Back in January, I wrote a blog post about the US Supreme Court agreeing to hear a case concerning “immoral” or “scandalous” trademarks. The case concerned the attempt by Mark Brunetti to trademark the word FUCT. This summer, the Supreme Court ruled in a 6-3 decision that the law denying such marks violates the First Amendment because “it disfavors certain ideas.” In its decision, the Court cited certain marks that were allowed, such as a game called “Praise the Lord,” while other marks, such as “Bong Hits for Jesus” were denied.
The Court left open the possibility that Congress might narrow the law so that certain terms are still not approved. But absent Congress doing so, it could become a free-for-all at the United States Patent and Trademark Office concerning what marks are submitted and approved with terms that were formerly denied.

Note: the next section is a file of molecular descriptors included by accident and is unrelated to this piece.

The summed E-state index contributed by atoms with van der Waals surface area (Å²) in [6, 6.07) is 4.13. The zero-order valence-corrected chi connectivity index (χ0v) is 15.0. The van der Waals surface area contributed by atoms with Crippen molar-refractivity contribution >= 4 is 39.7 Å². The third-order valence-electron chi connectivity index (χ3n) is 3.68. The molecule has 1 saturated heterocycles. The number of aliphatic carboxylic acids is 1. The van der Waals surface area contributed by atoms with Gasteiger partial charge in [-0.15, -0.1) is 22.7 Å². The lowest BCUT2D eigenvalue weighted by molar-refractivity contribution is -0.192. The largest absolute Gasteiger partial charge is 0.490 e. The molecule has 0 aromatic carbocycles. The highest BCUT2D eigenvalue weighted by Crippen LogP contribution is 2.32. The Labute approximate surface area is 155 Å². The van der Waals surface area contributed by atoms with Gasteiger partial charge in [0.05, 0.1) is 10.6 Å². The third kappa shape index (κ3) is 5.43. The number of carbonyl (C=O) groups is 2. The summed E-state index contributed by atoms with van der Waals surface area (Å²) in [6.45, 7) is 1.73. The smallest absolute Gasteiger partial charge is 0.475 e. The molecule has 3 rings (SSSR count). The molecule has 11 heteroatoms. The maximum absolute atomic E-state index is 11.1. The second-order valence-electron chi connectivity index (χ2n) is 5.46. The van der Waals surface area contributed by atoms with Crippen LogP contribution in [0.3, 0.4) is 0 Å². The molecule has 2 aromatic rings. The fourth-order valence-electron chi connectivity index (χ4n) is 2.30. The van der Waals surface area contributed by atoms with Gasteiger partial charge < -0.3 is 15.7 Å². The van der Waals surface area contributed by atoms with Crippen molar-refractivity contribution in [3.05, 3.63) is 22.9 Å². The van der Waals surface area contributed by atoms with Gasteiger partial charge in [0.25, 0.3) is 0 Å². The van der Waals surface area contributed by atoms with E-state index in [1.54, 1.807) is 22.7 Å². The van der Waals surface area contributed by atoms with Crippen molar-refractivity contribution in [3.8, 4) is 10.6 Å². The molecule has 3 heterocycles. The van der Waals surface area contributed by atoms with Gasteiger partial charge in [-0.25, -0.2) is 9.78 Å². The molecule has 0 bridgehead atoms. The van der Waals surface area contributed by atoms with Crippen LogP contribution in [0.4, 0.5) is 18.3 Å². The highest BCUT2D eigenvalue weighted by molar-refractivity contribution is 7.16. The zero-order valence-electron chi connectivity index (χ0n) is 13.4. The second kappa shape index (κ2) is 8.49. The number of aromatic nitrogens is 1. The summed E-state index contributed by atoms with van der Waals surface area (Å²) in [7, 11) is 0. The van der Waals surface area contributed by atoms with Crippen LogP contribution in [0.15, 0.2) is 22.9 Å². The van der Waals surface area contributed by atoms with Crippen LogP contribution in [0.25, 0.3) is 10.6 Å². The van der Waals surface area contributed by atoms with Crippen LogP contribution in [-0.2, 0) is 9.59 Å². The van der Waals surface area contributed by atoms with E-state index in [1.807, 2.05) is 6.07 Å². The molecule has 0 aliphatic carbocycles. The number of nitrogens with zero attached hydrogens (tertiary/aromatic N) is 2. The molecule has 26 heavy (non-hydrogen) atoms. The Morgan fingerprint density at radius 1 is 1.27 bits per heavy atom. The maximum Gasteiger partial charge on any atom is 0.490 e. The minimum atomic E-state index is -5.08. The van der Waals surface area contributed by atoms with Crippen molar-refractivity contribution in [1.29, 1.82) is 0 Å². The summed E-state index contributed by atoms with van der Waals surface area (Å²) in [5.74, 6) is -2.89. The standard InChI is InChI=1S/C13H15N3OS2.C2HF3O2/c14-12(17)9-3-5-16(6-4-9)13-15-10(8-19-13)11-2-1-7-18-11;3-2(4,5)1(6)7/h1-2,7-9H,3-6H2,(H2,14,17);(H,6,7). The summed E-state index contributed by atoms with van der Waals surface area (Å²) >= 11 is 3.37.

And, in case you were wondering, the Justices apparently took great care during the hearing “not to use the FUCT name out loud.”
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This blog post is for educational purposes only. It does not create an attorney-client relationship. Seek an attorney’s advice for your specific situation.